Optimize Group Study with These Top 5 Tips
Study groups can encourage you to actively deepen and clarify your own understanding of subject material. Through lively discussion and friendly head butting, study partners/teams acquire a richer understanding of topic areas. In addition, study colleagues can be a good source of encouragement, providing increased confidence in your understanding of new and review material.
Too often, however, learners rely on study groups for all of their learning. Groups are effective for problem-solving activities, reinforcing concepts, and testing, but they may not be as effective if you are unfamiliar with the material you are covering as a group.
To make the most of your group study time:
- Agree ahead of time on the topics your group will be going over the next time you meet. Prior to that meeting, each member must first preview and then spend a personal study session doing a thorough reading of the chosen material:
- Previewing consists of going over the material in a very general way a couple of days before actually reading/studying it for the first time. You are mainly getting familiar with the concepts and getting a good sense for how they fit together. You are getting a gist for what you do and what you don’t know. When you preview, simply go over the content. Do NOT “study” the material. You are simply priming the engine and getting the mind nice and “sticky” in preparation for your personal study session.
- Your personal study session consists of reading through the material slowly and carefully for deep understanding. Schedule this study session so it occurs a few days before your group study period. Know that you NEVER need to read through the same material more than once! Research has proven that true integration of the information, its durability in your memory, and your future ease of recall are not improved one iota by any amount of re-reading the same information! All of these benefits do occur though with episodes of self-testing on the same material—which you will do next!
The following tips are for helping the study group along:
- Appoint a group facilitator. It is necessary to have someone charged with keeping things moving and ensuring that the agreed-on content is covered. This person is given the authority to stop overly long discussions, ensure no one hogs the conversations, and ensure new topics are picked before the group session is ended. You can trade around being the facilitator or keep one if you feel he or she is working just fine. The facilitator should have the meeting divided into 4 time periods:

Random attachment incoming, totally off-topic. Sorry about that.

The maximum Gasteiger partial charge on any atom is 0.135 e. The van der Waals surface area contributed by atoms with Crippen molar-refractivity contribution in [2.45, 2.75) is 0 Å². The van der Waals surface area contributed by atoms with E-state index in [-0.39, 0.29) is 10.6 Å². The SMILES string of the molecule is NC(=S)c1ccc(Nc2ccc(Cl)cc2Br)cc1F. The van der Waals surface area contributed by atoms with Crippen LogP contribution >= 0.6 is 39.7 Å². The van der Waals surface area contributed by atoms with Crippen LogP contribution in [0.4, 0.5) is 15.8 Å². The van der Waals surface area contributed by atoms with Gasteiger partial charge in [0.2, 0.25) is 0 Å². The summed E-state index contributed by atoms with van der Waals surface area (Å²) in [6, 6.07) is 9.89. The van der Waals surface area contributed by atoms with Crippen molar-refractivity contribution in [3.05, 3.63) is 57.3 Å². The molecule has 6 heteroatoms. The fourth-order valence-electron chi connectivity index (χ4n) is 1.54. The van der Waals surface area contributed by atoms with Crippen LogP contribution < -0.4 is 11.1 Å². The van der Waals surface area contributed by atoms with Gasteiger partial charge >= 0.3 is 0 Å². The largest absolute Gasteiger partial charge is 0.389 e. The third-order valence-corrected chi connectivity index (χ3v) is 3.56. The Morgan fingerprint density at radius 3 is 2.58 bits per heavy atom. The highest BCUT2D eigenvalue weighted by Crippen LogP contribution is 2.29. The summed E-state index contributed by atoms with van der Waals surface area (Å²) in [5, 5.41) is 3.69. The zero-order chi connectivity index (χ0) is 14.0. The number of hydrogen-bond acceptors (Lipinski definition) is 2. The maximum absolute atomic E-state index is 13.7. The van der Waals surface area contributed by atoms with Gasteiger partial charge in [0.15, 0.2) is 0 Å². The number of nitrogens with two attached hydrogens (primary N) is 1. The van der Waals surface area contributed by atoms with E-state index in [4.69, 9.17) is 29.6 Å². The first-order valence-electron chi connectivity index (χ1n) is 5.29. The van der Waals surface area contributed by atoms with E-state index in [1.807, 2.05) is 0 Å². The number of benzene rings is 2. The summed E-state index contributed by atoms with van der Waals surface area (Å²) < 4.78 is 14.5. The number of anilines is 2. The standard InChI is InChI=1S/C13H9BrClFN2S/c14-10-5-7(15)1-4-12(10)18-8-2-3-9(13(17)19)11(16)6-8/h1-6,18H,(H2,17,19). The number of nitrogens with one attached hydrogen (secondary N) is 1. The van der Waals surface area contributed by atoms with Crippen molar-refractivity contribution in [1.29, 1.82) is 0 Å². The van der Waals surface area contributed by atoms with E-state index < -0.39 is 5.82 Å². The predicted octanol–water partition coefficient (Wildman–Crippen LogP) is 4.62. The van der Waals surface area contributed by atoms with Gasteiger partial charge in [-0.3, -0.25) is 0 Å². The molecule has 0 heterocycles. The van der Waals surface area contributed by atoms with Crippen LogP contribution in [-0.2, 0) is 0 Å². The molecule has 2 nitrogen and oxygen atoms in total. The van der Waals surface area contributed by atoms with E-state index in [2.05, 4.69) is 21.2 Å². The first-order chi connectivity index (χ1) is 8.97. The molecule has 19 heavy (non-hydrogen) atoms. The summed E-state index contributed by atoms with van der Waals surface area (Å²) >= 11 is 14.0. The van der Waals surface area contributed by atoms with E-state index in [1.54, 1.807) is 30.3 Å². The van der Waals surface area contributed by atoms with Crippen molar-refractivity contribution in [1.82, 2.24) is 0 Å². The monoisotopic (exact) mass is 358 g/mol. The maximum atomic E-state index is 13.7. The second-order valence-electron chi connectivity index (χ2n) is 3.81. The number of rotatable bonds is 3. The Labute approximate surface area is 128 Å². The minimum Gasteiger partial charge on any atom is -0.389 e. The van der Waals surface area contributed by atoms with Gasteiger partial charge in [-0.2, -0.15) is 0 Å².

- Two quick teaching periods discussed in tip #3 below (10–30% of your total time)
- A testing period discussed in tips #4 and 5 below (60–80% of your total time)
- A prepping period where you decide topics for the next session, as mentioned in tip #1 (10% of your total time).
- Take turns teaching concepts to each other. When picking the new topics for a subsequent meeting, some especially confusing or difficult concepts may come to mind. The start of that following meeting is an excellent time for different group members do some quick teaching on these topics. Explaining something in your own words is an “effortful activity” (a deep learning practice) that helps you more fully process the information and embed it into long-term memory. Likewise, hearing another perspective adds context, which aids in retention.In your personal studies, you will certainly come across unanticipated difficulty with certain material. Make the most of other group members’ areas of expertise to answer these questions!
- Work through test questions together, comparing answers and strategies for responding to the questions. Discussion allows you to revisit concepts you may have thought you already had “down.” You may also discover a new way of approaching a question.
- Draft test questions together and test each other. Creating your own questions is another effortful activity that helps imbed knowledge before you’ve even begun quizzing one another. “Spaced testing” (another deep learning practice) with progressively longer periods between sessions on the same materials is one of the most fruitful study techniques available. If you don’t have time to do this in your group sessions, be sure to make it a staple of your personal study sessions!
Learn more about the MedStudy Method for additional study tips.